Tests on Garmin Geko show that the odometer software has a bug and will get the distance wrong every single time!
This fault or error means that the true distance covered is typically about 6% above the odometer reading.
It is likely that all the other Garmin models have the same software fault too.
Garmin could easily introduce an extra odometer routine in their firmware,
which would be helpful to Garmin owners,
but they do not seem to be at all interested in doing so!
At first sight one might hope that a GPS is going to measure the length of your walk to an accuracy of a few metres. A little more thought will suggest that there are going to be problems where the track crosses woodland and false points are recorded.
That sort of problem aside, a good track in open country will still have a problem of the tiny errors that occur each time a position is determined. So a GPS attached to a walker who is moving on a straight or smoothly-curving path will perceive the walker as following a zig-zag track. This will add to the calculated distance.
The error is reduced a lot by processing and storing the data. Unnecessary points are omitted and the remaining points will mostly be so far apart that the offset angles of the zig-zag approaches zero and hence the cosine of the angle approaches unity (in most cases to an excellent approximation).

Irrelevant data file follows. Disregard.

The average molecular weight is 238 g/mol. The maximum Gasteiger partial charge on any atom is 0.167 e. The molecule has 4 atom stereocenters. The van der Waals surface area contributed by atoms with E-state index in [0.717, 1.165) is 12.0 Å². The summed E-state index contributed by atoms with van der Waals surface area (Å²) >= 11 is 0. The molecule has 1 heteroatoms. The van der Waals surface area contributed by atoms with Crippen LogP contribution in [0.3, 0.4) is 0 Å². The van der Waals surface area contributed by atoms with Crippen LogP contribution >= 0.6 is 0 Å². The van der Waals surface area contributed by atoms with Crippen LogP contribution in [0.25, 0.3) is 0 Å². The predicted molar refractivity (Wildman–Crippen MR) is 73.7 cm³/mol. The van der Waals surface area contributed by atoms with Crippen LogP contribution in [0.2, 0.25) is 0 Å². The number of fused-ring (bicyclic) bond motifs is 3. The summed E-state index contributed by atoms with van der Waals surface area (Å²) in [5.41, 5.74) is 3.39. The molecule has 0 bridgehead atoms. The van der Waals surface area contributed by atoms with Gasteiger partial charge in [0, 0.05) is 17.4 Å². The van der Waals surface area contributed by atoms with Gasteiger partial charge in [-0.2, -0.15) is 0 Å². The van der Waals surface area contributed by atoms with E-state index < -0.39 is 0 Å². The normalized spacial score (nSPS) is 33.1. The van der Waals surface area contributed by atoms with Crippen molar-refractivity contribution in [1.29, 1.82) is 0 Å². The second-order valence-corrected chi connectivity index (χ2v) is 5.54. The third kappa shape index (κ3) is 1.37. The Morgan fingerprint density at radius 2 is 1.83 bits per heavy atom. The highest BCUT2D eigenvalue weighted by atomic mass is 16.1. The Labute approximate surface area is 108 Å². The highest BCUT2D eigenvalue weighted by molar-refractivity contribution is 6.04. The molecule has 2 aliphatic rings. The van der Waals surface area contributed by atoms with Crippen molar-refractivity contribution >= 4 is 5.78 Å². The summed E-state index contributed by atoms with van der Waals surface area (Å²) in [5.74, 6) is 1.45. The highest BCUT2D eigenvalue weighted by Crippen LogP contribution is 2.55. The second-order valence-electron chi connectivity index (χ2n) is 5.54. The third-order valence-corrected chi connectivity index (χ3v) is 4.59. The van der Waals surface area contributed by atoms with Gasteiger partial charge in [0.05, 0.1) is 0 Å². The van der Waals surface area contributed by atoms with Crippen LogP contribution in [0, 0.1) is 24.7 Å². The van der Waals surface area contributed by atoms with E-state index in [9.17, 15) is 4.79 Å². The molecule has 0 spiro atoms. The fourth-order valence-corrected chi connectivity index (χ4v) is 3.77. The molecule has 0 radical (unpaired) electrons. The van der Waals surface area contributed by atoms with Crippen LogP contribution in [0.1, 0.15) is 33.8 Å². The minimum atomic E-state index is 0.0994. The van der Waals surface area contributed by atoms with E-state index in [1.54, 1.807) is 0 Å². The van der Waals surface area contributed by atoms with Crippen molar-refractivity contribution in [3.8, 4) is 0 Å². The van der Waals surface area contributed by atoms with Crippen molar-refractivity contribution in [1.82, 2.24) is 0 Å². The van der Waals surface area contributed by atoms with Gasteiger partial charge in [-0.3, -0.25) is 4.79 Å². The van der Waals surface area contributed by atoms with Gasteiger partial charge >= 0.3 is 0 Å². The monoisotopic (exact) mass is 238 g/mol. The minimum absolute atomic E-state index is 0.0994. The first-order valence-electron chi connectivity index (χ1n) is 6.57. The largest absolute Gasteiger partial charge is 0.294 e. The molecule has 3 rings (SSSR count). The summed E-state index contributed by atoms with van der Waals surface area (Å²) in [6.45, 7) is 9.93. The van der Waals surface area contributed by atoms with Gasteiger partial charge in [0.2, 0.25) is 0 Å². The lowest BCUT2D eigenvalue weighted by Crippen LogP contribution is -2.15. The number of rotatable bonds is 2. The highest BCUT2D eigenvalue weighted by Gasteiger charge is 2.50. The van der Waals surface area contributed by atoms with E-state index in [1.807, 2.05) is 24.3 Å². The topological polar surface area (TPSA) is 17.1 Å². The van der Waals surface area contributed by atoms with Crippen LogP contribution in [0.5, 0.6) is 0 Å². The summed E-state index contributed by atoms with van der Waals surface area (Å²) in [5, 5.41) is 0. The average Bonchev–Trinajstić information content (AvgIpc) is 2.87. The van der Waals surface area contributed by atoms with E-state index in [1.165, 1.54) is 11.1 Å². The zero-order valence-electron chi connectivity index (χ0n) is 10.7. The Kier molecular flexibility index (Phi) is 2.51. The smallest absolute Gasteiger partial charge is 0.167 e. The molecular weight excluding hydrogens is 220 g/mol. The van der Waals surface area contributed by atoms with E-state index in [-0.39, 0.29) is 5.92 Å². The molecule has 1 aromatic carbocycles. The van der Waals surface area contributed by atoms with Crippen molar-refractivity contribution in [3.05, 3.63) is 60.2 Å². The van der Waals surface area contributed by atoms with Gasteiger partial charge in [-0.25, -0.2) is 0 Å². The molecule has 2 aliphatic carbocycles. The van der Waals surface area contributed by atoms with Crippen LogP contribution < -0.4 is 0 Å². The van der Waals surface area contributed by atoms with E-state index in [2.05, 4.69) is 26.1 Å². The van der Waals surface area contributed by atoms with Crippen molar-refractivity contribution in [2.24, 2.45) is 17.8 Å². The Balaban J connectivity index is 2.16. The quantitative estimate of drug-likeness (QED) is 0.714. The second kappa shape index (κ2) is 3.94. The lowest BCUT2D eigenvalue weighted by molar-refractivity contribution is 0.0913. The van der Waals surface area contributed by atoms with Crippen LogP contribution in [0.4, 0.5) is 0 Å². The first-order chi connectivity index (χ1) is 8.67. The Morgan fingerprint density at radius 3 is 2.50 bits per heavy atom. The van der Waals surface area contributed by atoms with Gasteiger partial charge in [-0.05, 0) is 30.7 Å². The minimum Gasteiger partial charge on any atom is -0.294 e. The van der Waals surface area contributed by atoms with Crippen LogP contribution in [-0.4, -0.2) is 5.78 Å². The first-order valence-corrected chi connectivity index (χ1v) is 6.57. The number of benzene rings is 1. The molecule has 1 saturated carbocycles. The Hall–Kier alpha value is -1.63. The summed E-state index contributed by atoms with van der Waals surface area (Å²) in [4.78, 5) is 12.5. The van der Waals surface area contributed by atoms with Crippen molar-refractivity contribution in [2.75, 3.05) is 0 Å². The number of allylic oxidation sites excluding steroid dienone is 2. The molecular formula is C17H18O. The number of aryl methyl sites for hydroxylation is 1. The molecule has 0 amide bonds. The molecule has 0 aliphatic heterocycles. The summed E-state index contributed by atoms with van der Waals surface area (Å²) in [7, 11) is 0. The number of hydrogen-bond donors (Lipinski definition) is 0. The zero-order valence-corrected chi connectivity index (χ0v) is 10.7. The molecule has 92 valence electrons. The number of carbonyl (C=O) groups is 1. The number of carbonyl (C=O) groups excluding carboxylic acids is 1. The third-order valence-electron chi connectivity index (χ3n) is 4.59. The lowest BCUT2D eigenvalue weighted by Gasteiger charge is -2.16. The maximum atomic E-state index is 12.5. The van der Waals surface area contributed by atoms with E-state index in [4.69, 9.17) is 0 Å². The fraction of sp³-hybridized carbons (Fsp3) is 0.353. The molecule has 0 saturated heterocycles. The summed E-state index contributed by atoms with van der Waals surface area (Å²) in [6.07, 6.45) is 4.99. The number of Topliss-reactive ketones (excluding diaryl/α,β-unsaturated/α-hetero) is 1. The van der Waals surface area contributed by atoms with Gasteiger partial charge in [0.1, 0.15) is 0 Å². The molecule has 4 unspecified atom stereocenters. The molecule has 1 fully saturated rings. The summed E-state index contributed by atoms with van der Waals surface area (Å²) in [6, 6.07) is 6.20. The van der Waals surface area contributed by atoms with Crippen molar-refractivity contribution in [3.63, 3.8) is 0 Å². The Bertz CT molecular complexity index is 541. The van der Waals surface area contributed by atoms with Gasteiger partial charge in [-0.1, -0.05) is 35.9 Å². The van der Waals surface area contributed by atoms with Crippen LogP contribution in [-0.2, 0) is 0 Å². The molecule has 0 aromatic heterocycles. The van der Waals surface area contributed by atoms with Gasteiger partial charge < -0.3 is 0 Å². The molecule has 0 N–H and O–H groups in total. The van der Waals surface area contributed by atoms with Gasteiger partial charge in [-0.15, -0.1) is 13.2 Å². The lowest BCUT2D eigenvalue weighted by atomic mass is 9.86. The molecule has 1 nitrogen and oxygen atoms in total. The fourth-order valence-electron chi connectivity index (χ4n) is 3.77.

So why is my Geko so consistently producing errors averaging 6% on first-class tracks that are free from major scatter? In the table below you will see the results that I am getting for near-perfect tracks. (If there is any appreciable scatter due to woodlands or hillsides then I have not put the data into this table.)
The software version is 2.70 in all three of the Geko GPS units used.
|Geko A||06-Apr-08||13.3||13.9||13.8||4.5%||Geko C-mr||06-Apr-08||11.7||14.1||13.9||20.5%|
|Geko A||06 May 08||15.4||16.7||16.6||8.4%|
|Geko B||06 May 08||15.2||16.6||16.4||9.2%|
|Geko A||08 May 08||11.5||11.7||11.6||1.7%|
|Geko B||08 May 08||11.2||11.9||11.9||6.3%|
Length of the track noted from Geko,
then data downloaded to Gartrip and either Memory Map or Tracklogs
and the length of the track noted from these.
I plan to ask Garmin what is going on here. Whatever it is, I would prefer things to be done differently! (The odometer in the Geko gave an underestimate of the distance in all of the above tests - and in the many other tests I have not reported here)
Please click on date to see the full text of any message
|To Garmin 11 Jan 2008||First contact|
|From Garmin 21 Jan 2008||Is it switched on etc.|
|To Garmin 24 Jan 2008||Will do as you asked, but look at extent of evidence!|
|From Garmin 29 Jan 2008||Request for more information|
|To Garmin 06 Feb 2008||Replies and me trying to get the discussion serious|
|From Garmin 07 Feb 2008||Polite reply|
|To Garmin 02 Apr 2008||More evidence and a very striking example|
|From Garmin 07 Apr 2008||"I will forward your suggestion to the appropriate channel"|
|To Garmin 29 Jul 2008||Asking what action is being taken to rectify the fault|
|From Garmin 29 Jul 2008||Acknowledgement, but no details of action.|